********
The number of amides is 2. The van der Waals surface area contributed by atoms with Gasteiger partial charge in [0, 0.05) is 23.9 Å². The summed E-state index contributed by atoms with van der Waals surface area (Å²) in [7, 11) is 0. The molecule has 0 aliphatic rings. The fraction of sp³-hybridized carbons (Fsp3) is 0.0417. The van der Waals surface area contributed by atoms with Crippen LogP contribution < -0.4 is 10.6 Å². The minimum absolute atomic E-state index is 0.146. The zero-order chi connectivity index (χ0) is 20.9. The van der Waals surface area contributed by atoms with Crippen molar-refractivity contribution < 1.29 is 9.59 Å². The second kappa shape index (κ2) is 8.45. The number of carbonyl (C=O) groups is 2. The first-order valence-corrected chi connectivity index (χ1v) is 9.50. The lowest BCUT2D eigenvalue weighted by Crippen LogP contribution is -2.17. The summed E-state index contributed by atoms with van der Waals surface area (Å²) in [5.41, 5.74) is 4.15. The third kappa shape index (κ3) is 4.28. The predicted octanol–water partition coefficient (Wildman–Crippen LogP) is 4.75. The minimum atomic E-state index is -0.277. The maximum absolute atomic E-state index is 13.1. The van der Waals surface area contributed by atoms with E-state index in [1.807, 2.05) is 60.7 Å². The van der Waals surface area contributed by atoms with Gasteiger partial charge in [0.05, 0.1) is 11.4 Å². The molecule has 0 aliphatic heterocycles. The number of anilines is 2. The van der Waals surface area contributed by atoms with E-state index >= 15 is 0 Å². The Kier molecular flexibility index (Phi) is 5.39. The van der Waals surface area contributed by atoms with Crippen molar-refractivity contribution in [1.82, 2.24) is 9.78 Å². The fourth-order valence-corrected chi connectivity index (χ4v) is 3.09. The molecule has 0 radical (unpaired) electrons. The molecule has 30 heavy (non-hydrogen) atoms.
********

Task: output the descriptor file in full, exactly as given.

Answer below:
The number of amides is 2. The van der Waals surface area contributed by atoms with Gasteiger partial charge in [0, 0.05) is 23.9 Å². The summed E-state index contributed by atoms with van der Waals surface area (Å²) in [7, 11) is 0. The molecule has 0 aliphatic rings. The fraction of sp³-hybridized carbons (Fsp3) is 0.0417. The van der Waals surface area contributed by atoms with Crippen LogP contribution < -0.4 is 10.6 Å². The minimum absolute atomic E-state index is 0.146. The zero-order chi connectivity index (χ0) is 20.9. The van der Waals surface area contributed by atoms with Crippen molar-refractivity contribution < 1.29 is 9.59 Å². The second kappa shape index (κ2) is 8.45. The number of carbonyl (C=O) groups is 2. The first-order valence-corrected chi connectivity index (χ1v) is 9.50. The lowest BCUT2D eigenvalue weighted by Crippen LogP contribution is -2.17. The summed E-state index contributed by atoms with van der Waals surface area (Å²) in [5.41, 5.74) is 4.15. The third kappa shape index (κ3) is 4.28. The predicted octanol–water partition coefficient (Wildman–Crippen LogP) is 4.75. The minimum atomic E-state index is -0.277. The maximum absolute atomic E-state index is 13.1. The van der Waals surface area contributed by atoms with E-state index in [1.807, 2.05) is 60.7 Å². The van der Waals surface area contributed by atoms with Gasteiger partial charge in [0.05, 0.1) is 11.4 Å². The molecule has 0 aliphatic heterocycles. The number of anilines is 2. The van der Waals surface area contributed by atoms with E-state index >= 15 is 0 Å². The Kier molecular flexibility index (Phi) is 5.39. The van der Waals surface area contributed by atoms with Crippen molar-refractivity contribution in [1.82, 2.24) is 9.78 Å². The fourth-order valence-corrected chi connectivity index (χ4v) is 3.09. The molecule has 0 radical (unpaired) electrons. The molecule has 30 heavy (non-hydrogen) atoms.